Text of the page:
Anyone who works with children of any age please take note: don’t play with fire.
One of the pie-in-the-sky, somewhat tired cliches of aspiring educateurs is to “keep lit the flame of passionate inquiry” in children/students/people. I’m all for it. I’m big-time in favor of poetic pronunciations purporting to pursue the proverbial “good” of education: keeping that flame alive.
But when we offer to students well-meaning opportunities to get involved with something meaningful, too often the offering ends up “playing at”, pretending, approximating. It’s like giving your four year old a wooden cucumber to cut because he likes to “cook”. Give him a cucumber. Don’t pretend to cook – let him cook. There’s a significant difference between truly taking on a real experience, challenge or responsibility and tokenistic attempts at the same.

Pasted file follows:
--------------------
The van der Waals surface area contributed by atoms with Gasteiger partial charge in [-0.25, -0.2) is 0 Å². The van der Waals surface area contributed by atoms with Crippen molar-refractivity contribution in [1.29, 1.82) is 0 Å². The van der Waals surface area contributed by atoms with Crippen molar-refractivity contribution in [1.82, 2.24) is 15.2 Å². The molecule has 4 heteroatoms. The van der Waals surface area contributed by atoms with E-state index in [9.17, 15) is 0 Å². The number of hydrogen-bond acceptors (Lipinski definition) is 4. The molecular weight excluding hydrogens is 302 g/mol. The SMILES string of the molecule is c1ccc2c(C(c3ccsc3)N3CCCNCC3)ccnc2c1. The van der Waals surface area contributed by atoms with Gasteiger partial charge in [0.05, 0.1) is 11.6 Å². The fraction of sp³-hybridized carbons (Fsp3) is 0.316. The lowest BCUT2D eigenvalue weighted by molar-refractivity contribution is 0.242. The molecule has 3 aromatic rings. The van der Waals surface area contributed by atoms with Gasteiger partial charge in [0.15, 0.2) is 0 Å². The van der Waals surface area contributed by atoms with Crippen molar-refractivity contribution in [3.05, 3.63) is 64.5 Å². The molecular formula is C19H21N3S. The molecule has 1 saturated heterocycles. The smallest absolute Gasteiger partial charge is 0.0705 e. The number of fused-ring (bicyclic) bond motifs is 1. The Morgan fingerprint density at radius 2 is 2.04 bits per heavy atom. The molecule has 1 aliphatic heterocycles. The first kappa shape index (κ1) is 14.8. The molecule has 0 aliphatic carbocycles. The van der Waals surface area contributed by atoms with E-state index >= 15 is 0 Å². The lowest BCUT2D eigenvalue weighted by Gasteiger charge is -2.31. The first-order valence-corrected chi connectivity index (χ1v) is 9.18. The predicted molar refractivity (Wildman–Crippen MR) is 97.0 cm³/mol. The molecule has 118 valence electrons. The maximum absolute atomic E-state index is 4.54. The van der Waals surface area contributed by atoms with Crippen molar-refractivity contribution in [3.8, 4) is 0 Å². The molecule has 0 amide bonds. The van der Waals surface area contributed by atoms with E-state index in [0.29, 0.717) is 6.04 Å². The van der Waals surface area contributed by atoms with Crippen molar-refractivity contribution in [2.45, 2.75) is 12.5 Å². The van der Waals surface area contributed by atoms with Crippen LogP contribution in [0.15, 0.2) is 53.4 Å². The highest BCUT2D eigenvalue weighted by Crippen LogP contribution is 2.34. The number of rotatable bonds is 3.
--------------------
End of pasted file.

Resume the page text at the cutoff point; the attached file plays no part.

Sure, teachers like to parade a class of children one day down to the food bank or soup kitchen in order to offer an experience that will be illuminating. Does it make a difference? If a child chooses to get involved and take on a role like this, let them, encourage them – but make it meaningful. Make it a responsibility. Make it real. The value of really doing it – for real – is that it is REAL. There’s no substitute for the real. You can’t fake it, you can’t approximate it.
The fire within the soul of every person deserves to burn strong and wild. Feed that fire with real experience. Feed it anything else and you’re asking for trouble.